The Lord has chosen to bless this project beyond our wildest dreams. We believed providing an education would provide the church with young people equipped to be leaders for the next generation. What we didn’t anticipate was how God would use these kids. Early on in the project one of our young teenagers named Tafadzwa was stricken with a terrible cancer and died in just a few short weeks. His father summoned Pastor Noah who is the local leader of the Noah’s Farm Project in Zimbabwe. Pastor Noah didn’t know what to expect from a father who had just lost his son who had been so active in school and church as the project requires. When the two men met Tafadzwa’s father explained how happy he was. This statement from one who had just lost a son took Pastor Noah by surprise. He went on to explain that he saw how happy his son was now that someone was paying for his education as well as how much his son enjoyed being an active part of the church. So in return the father who “happened” to be the Chief of a small local tribe told Pastor Noah he could use some of their land. Permission was granted to start church services under a large tree.

A revival was held and within weeks the average Sunday attendance was over 100! In memory of the young man the church was named Tafadzwa. We since had to change the name to Game Park as all the churches are name after the area in which they are located.

During this time one of the other young men in the Noah’s Farm Project named Khulani was in his 3rd year of college. The custom in Zimbabwe during their Junior year is to do an Attachment. Basically it is an “on the job” training program. However with unemployment at approx. 80% it is very difficult to get an Attachment in your area of study. But we serve a God who is way ahead of our thoughts or ideas. God placed Khulani in a government office that is responsible for rural development. While Khulani was there he learned about a little known government program. Effectively if an organization presents a detailed plan for land use and it is approved the gov’t leases to them the required amount of land for the project at the rate of $1 per month for 99 years.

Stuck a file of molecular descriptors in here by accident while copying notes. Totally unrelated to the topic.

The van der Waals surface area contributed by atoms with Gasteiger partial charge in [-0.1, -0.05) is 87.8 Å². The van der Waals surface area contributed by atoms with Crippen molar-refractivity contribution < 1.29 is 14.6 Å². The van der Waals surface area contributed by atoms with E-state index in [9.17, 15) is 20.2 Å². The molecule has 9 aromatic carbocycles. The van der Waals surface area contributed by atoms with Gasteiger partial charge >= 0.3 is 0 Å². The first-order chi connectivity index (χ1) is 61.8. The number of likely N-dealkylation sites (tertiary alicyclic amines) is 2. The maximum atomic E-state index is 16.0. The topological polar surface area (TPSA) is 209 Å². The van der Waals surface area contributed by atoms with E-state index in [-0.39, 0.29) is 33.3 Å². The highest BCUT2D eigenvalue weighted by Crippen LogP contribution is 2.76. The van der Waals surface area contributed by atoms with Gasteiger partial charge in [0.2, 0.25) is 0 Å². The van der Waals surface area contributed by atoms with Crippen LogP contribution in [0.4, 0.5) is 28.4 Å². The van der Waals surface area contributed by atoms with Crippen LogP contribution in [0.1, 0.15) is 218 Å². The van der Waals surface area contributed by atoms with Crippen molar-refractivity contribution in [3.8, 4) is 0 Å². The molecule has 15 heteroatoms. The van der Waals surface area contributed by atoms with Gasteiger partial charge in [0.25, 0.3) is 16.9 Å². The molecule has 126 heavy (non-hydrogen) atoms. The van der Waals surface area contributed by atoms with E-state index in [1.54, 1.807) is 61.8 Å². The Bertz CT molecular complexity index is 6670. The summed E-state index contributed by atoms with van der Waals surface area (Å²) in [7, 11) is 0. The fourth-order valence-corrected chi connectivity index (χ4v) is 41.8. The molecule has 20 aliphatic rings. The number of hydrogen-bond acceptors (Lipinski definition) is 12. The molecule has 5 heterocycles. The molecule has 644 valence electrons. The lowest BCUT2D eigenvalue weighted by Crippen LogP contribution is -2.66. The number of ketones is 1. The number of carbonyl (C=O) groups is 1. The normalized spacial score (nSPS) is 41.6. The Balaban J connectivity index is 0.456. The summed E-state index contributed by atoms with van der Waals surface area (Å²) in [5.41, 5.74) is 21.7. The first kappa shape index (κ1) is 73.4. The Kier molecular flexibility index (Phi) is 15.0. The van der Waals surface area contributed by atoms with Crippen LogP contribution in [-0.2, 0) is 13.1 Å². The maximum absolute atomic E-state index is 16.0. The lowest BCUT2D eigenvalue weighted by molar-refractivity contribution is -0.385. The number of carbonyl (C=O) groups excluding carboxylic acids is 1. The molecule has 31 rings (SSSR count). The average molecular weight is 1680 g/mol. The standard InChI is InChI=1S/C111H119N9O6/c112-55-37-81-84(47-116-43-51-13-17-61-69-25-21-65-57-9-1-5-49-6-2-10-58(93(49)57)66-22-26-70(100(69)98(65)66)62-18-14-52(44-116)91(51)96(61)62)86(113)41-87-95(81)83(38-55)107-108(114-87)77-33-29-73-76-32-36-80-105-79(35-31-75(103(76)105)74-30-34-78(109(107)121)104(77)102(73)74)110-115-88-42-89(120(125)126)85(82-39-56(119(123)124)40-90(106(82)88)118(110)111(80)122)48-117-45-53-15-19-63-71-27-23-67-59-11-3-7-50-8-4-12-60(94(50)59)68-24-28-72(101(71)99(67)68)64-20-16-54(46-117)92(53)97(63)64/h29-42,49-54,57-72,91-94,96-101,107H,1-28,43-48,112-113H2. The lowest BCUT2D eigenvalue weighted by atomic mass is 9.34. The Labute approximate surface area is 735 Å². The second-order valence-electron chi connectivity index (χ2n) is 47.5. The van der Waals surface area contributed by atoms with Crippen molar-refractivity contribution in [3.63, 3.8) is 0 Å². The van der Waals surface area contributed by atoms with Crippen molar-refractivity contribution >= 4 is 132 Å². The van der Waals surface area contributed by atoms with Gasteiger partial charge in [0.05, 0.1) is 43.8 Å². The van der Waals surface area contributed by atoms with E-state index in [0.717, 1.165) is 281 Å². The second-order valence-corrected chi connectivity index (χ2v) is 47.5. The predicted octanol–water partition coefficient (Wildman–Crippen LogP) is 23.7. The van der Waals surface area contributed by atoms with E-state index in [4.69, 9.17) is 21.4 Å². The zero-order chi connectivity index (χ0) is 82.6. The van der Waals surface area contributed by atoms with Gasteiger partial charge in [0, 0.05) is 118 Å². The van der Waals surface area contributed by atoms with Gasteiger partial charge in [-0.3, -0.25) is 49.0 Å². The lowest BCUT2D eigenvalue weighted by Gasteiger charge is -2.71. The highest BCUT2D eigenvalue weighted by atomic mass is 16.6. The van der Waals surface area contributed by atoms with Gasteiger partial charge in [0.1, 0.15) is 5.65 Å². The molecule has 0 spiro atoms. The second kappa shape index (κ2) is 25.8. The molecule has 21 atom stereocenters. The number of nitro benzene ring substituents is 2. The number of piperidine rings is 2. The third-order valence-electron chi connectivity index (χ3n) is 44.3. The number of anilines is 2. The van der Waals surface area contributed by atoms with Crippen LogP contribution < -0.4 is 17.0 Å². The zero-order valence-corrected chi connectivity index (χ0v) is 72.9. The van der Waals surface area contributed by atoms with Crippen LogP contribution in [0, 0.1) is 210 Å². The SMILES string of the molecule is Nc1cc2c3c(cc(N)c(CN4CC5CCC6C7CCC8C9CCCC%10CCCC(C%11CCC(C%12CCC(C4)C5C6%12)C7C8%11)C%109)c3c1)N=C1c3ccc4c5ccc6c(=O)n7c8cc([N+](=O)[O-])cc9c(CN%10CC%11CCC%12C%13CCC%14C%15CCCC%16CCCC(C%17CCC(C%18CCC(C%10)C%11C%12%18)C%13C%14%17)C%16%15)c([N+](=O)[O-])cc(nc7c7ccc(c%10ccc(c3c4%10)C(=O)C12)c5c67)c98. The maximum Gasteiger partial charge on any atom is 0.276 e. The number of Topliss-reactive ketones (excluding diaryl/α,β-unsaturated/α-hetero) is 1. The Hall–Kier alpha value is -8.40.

Khulani was a helper at the Mkoba Church and knew of the growth needs of the area. Because he worked in the office he knew the land areas that were available. It just “happened” to be that land neighboring a temporary church was available under this gov’t guidelines. So along with Pastor Noah they drew up the plans for a permanent location. Since enough land was available for a church and a neighboring farm the plans were expanded to include a farm that would provide food and jobs for the church people plus the profits would help pay for the children’s school fees!

With the lease all signed and owned by the church they are ready to build a permanent church building and a neighboring farm. For the church we primarily need bags of cement. We have already built a fence. The congregation can make the bricks. We call the project Noah’s Farm getting the idea from Pastor Noah’s first name although we did not name it after him but of Noah in the Bible with the Ark. It reminds us of the animals on Noah’s Ark we need to stock the farm and that Noah was an evangelist and we want to spread the gospel.

We hope you will like to help by purchasing a chicken or goat or maybe even a cow. Thank you for helping Noah’s Farm.